In essence, it suggests you should get done with the worst part of your day ASAP, and then your day can only get better from there.
So, if you have some homework or essays to do or a particularly dreadful assignment, try to squeeze in a study session in the morning before your afternoon lectures and it will free up the rest of your day so you can fully enjoy the student life – be it a wild party or a 10-hour Netflix marathon. Or, if you have a full day of studying ahead, simply get started with the thing you dislike most to get it off your plate.
Getting things done in the morning lets you tackle tasks with a fresh mind and you’re less likely to be distracted by others. Plus, studies suggest that we have more willpower in the morning than in the evening, which means that the longer you’ll put off that task, the less you’ll want to do it.
4. Block apps to eliminate distractions
As mentioned in the intro, students have it particularly tough nowadays due to the million things that are fighting for your attention and winning. While studying, it’s tempting to check your Instagram, catch up on the news, or see what’s new on Reddit. Unfortunately, what starts as a quick peek tends to turn into an extended affair and before long you find yourself on page 54 of your favorite meme site, neglecting what you should be actually doing.
The answer’s clear, isn’t it? For a fruitful study session, you should block apps and pages that are your go-to distractions. You can find a plethora of free productivity apps for students online that help you do just that.
Plus, with DeskTime you can actually see and track where your time goes, so you can easily identify which apps and pages to block.
To take it to the next level, open up the resources you’ll need for studying and then disconnect your devices from the internet entirely.
Whatever method you choose, the idea is simple – you can’t get distracted by things you can’t access.
However, if you’re like me, you’ll still find ways to procrastinate by cleaning your room, rearranging furniture, and doing every chore imaginable. But the benefit of this kind of procrastination is that it’s finite. Plus, you’ll feel better about yourself if you end up cleaning your room, whereas mindlessly browsing the internet will just further exhaust your brain.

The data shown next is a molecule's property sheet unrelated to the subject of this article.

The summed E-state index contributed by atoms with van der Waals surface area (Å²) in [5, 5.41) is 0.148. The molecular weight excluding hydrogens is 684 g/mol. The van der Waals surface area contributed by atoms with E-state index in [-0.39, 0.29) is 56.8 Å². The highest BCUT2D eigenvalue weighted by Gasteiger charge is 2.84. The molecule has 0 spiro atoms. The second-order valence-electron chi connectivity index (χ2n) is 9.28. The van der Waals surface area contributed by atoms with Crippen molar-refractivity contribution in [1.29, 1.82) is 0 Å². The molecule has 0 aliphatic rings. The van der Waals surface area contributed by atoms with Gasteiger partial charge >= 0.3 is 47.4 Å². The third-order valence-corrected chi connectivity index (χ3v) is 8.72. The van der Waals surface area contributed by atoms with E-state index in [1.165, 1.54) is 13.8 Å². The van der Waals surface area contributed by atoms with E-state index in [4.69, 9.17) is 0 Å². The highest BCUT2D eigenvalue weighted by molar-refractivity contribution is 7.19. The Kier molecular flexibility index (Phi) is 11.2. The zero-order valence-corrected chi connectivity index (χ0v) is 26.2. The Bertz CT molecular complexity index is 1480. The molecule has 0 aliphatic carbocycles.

5. Listen to video game soundtracks
When studying, you’ll eventually run into a situation where you have to conduct deep work. This is work where you really have to get in the zone and concentrate. Besides minimizing all of the expected distractions (like turning off your ringtone), one thing that can help is putting on video game soundtracks.
The reasoning is encouraging – from the dopamine that’s released when listening to music to the fostered sense of achievement and unobtrusive drive that video game soundtracks are engineered to create. Designed to help you focus on tasks at hand without distracting you from them, video game music is the perfect companion for any study session.
Of course, not all soundtracks are created equal. Soundtracks from social simulation games like Animal Crossing tend to be overly mellow and too sluggish. A better fit for studying comes in the shape of music from puzzle games, such as Portal and Half-life, which push you towards completing tasks. And you can’t go wrong with such adventure games as Halo, Skyrim, and Metal Gear Solid, whose orchestral epics will inject a dose of motivation into even the most lethargic student.
By using these tips and productivity apps for students you’ll always be on top of your study schedule and never miss a deadline again. You can use them all simultaneously, or find the best mix that works for you. Ultimately, all these methods help push you towards getting started, which tends to be the hardest part of studying.
But these are by no means limited to just studying. Applying these methods to personal or professional tasks can be just as rewarding in terms of boosting productivity and combatting procrastination. That’s right students, you’ll still be dealing with similar productivity issues after graduation, albeit in a different setting. So start developing good habits today and you’ll feel the benefits for decades to come.
DeskTime can help significantly. It lets you track how you spend your time, see how much of it is productive or not, set break timers, and plan your time, ultimately boosting your productivity. Give it a try.